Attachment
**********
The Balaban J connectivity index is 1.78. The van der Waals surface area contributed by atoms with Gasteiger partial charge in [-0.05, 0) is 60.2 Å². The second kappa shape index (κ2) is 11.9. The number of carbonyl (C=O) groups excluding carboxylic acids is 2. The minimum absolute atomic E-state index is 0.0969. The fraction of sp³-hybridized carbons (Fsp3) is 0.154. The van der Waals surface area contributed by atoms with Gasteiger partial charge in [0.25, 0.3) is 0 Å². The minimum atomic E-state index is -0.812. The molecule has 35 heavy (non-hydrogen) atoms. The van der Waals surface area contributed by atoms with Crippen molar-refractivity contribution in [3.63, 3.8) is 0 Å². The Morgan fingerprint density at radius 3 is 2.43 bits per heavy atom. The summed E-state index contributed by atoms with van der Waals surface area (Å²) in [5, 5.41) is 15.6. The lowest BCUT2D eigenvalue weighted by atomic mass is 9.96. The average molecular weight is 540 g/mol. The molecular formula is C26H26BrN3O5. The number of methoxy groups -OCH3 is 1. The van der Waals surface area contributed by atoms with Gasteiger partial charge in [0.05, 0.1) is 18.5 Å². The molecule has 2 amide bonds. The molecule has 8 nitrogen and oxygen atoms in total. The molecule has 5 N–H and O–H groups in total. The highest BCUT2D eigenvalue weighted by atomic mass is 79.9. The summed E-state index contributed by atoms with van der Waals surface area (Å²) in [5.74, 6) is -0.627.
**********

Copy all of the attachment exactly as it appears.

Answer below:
The Balaban J connectivity index is 1.78. The van der Waals surface area contributed by atoms with Gasteiger partial charge in [-0.05, 0) is 60.2 Å². The second kappa shape index (κ2) is 11.9. The number of carbonyl (C=O) groups excluding carboxylic acids is 2. The minimum absolute atomic E-state index is 0.0969. The fraction of sp³-hybridized carbons (Fsp3) is 0.154. The van der Waals surface area contributed by atoms with Gasteiger partial charge in [0.25, 0.3) is 0 Å². The minimum atomic E-state index is -0.812. The molecule has 35 heavy (non-hydrogen) atoms. The van der Waals surface area contributed by atoms with Crippen molar-refractivity contribution in [3.63, 3.8) is 0 Å². The Morgan fingerprint density at radius 3 is 2.43 bits per heavy atom. The summed E-state index contributed by atoms with van der Waals surface area (Å²) in [5, 5.41) is 15.6. The lowest BCUT2D eigenvalue weighted by atomic mass is 9.96. The average molecular weight is 540 g/mol. The molecular formula is C26H26BrN3O5. The number of methoxy groups -OCH3 is 1. The van der Waals surface area contributed by atoms with Gasteiger partial charge in [0.05, 0.1) is 18.5 Å². The molecule has 2 amide bonds. The molecule has 8 nitrogen and oxygen atoms in total. The molecule has 5 N–H and O–H groups in total. The highest BCUT2D eigenvalue weighted by atomic mass is 79.9. The summed E-state index contributed by atoms with van der Waals surface area (Å²) in [5.74, 6) is -0.627.